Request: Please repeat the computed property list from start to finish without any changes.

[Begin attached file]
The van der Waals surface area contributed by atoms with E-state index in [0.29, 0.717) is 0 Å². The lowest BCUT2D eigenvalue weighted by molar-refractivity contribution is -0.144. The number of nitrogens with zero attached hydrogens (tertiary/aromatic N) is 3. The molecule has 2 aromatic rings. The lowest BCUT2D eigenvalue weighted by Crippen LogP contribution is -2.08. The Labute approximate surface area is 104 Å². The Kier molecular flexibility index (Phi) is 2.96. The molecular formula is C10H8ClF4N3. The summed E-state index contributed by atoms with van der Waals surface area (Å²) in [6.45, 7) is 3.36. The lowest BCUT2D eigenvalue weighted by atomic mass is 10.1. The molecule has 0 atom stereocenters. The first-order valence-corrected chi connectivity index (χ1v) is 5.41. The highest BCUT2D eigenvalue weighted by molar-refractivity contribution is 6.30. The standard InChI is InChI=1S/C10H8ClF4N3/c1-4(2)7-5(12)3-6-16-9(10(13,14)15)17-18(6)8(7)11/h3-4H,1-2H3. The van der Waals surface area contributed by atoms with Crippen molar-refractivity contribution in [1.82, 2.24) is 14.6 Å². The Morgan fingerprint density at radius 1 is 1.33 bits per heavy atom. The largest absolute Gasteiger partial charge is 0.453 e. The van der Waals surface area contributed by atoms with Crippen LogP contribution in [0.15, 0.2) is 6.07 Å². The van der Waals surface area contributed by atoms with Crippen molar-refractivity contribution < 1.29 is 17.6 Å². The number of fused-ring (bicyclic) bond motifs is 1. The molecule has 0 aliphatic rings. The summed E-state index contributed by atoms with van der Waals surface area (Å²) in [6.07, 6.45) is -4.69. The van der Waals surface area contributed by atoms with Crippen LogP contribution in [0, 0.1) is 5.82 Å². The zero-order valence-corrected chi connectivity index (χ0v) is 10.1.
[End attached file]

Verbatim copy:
The van der Waals surface area contributed by atoms with E-state index in [0.29, 0.717) is 0 Å². The lowest BCUT2D eigenvalue weighted by molar-refractivity contribution is -0.144. The number of nitrogens with zero attached hydrogens (tertiary/aromatic N) is 3. The molecule has 2 aromatic rings. The lowest BCUT2D eigenvalue weighted by Crippen LogP contribution is -2.08. The Labute approximate surface area is 104 Å². The Kier molecular flexibility index (Phi) is 2.96. The molecular formula is C10H8ClF4N3. The summed E-state index contributed by atoms with van der Waals surface area (Å²) in [6.45, 7) is 3.36. The lowest BCUT2D eigenvalue weighted by atomic mass is 10.1. The molecule has 0 atom stereocenters. The first-order valence-corrected chi connectivity index (χ1v) is 5.41. The highest BCUT2D eigenvalue weighted by molar-refractivity contribution is 6.30. The standard InChI is InChI=1S/C10H8ClF4N3/c1-4(2)7-5(12)3-6-16-9(10(13,14)15)17-18(6)8(7)11/h3-4H,1-2H3. The van der Waals surface area contributed by atoms with Crippen molar-refractivity contribution in [1.82, 2.24) is 14.6 Å². The Morgan fingerprint density at radius 1 is 1.33 bits per heavy atom. The largest absolute Gasteiger partial charge is 0.453 e. The van der Waals surface area contributed by atoms with Crippen LogP contribution in [0.15, 0.2) is 6.07 Å². The van der Waals surface area contributed by atoms with Crippen molar-refractivity contribution < 1.29 is 17.6 Å². The number of fused-ring (bicyclic) bond motifs is 1. The molecule has 0 aliphatic rings. The summed E-state index contributed by atoms with van der Waals surface area (Å²) in [6.07, 6.45) is -4.69. The van der Waals surface area contributed by atoms with Crippen LogP contribution in [0, 0.1) is 5.82 Å². The zero-order valence-corrected chi connectivity index (χ0v) is 10.1.